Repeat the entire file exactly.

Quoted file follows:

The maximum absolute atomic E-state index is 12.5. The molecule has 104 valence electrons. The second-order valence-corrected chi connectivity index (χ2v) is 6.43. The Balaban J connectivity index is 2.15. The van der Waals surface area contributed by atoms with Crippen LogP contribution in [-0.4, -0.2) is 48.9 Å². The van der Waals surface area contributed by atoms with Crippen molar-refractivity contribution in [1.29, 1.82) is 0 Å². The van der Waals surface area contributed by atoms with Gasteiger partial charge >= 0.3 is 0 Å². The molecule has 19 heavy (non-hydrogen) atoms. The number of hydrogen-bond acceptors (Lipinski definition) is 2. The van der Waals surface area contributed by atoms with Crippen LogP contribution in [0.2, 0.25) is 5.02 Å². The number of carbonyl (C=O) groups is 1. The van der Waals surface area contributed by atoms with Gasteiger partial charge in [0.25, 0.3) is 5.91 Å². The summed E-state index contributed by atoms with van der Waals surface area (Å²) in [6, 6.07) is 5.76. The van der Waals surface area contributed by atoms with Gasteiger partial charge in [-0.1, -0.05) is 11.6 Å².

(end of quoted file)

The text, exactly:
The maximum absolute atomic E-state index is 12.5. The molecule has 104 valence electrons. The second-order valence-corrected chi connectivity index (χ2v) is 6.43. The Balaban J connectivity index is 2.15. The van der Waals surface area contributed by atoms with Crippen LogP contribution in [-0.4, -0.2) is 48.9 Å². The van der Waals surface area contributed by atoms with Crippen molar-refractivity contribution in [1.29, 1.82) is 0 Å². The van der Waals surface area contributed by atoms with Gasteiger partial charge >= 0.3 is 0 Å². The molecule has 19 heavy (non-hydrogen) atoms. The number of hydrogen-bond acceptors (Lipinski definition) is 2. The van der Waals surface area contributed by atoms with Crippen LogP contribution in [0.2, 0.25) is 5.02 Å². The number of carbonyl (C=O) groups is 1. The van der Waals surface area contributed by atoms with Gasteiger partial charge in [0.25, 0.3) is 5.91 Å². The summed E-state index contributed by atoms with van der Waals surface area (Å²) in [6, 6.07) is 5.76. The van der Waals surface area contributed by atoms with Gasteiger partial charge in [-0.1, -0.05) is 11.6 Å².